Solaris shops bunged cash to upgrade old duffers
Oracle spring cleans Sparc base
If you have an old Sparc-based system from Sun Microsystems or Fujitsu in production, Oracle wants to pay you some cash to trade in that old box for more modern Sparc Enterprise T or M gear.
Oracle slipped out the Trade In, Trade Up promotion a month ago, targeting its installed base of musty tech as well as that of sometime partner and sometime rival Fujitsu.
Under this promotion, if you have had a machine in production for the prior three months – no taking a machine that was gathering dust out of the closet and trading it in – Oracle will give you $4,000 per processor as a trade-in on those old Sparc and Sparc64 machines. This may not sound like a lot of dough, but it is as generous as IBM and Hewlett-Packard give (on the books at least, not including deep discounts they give in hotly contested bidding wars) with their trade-in deals and competitive replacements.
Under the Trade In, Trade Up, Oracle is in particular looking for customers who have lots of Sparc and Sparc64 iron to do server consolidations onto bigger iron. You can tell because the only machines you can acquire under this promotion are a Sparc SuperCluster T4-4, an Enterprise M8000, and an Enterprise M9000. That's the biggest Sparc iron that Oracle puts into the field today. The M8000 and M9000 are traditional SMP machines based on Fujitsu's Sparc64-VII+ processors and designed and built by Fujitsu and rebranded and resold by Oracle.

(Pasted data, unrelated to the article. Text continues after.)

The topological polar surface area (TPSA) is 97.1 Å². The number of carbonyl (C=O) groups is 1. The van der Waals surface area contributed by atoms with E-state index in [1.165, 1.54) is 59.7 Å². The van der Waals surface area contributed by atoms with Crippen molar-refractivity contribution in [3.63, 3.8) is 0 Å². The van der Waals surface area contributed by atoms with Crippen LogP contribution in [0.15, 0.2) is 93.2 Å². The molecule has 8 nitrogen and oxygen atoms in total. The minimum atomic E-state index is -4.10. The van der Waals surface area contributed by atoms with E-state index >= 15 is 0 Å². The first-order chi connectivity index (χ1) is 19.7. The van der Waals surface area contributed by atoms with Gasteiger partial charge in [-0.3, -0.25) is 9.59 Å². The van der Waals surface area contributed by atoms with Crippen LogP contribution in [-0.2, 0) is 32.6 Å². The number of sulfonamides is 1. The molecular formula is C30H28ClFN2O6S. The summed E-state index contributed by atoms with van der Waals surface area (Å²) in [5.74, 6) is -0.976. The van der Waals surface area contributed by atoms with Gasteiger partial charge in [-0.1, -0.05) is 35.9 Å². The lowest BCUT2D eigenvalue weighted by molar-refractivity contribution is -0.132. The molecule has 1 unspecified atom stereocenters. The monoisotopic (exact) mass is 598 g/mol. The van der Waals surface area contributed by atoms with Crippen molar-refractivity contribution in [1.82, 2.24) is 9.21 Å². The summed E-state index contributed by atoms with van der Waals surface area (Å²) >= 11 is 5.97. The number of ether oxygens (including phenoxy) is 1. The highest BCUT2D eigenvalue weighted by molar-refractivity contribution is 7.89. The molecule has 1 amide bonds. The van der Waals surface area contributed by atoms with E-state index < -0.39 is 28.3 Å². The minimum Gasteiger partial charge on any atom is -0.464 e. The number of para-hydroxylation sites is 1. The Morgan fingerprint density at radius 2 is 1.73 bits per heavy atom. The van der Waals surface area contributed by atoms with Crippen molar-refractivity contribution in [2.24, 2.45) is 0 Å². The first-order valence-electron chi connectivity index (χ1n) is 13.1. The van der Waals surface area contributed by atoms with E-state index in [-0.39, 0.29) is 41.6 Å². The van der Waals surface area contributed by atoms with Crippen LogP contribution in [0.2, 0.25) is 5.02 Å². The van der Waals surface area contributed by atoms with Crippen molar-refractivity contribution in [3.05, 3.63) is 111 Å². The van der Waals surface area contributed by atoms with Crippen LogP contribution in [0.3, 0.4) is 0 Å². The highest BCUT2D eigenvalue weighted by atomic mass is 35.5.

You can bet that Oracle's sales reps are particularly keen on pushing the Sparc SuperCluster T4-4 setups, which were announced in September. These machines put four quad-socket Sparc T4-4 servers, which use Sparc T4 processors, into a rack with x86-based Exadata flash-enhanced storage kit and ZFS storage arrays, plus some InfiniBand switches, and tunes it up with Solaris 11 so it can support application server and database workloads.
Depending on the options customers choose, the SuperCluster T4 has 97TB to 198TB of disk capacity; it has 8.66TB of flash memory and can handle 1.2 million IOPS of storage processing. It has 4TB of memory across its sixteen Sparc T4 processors, and is designed to replace monolithic machines like the M8000 and M9000 as well as competing products from IBM and HP in the Unix racket.
The trade-in lasts until May 31, and according to the fine print [PDF], Oracle is also allowing customers to buy "selected x-options" under the deal, which presumably means its Exadata database and Exalogic application clusters, which are based on Intel's Xeon processors. The Sparc and Sparc64 machines being replaced have to be in good working condition when customers buy the new Sparc T4 or Sparc64-VII+ iron.
The web page describing the agreement says it "may not be combined with any other upgrade programs or promotions," but the fine print PDF document says that the trade in "may be combined with the customer's contractual discount." So go with that. Play dumb and argue for a deep discount first and don't bring up this trade in until the last minute after Oracle has made what it thought would be its best offer. Then have Larry sweeten it a little more. ®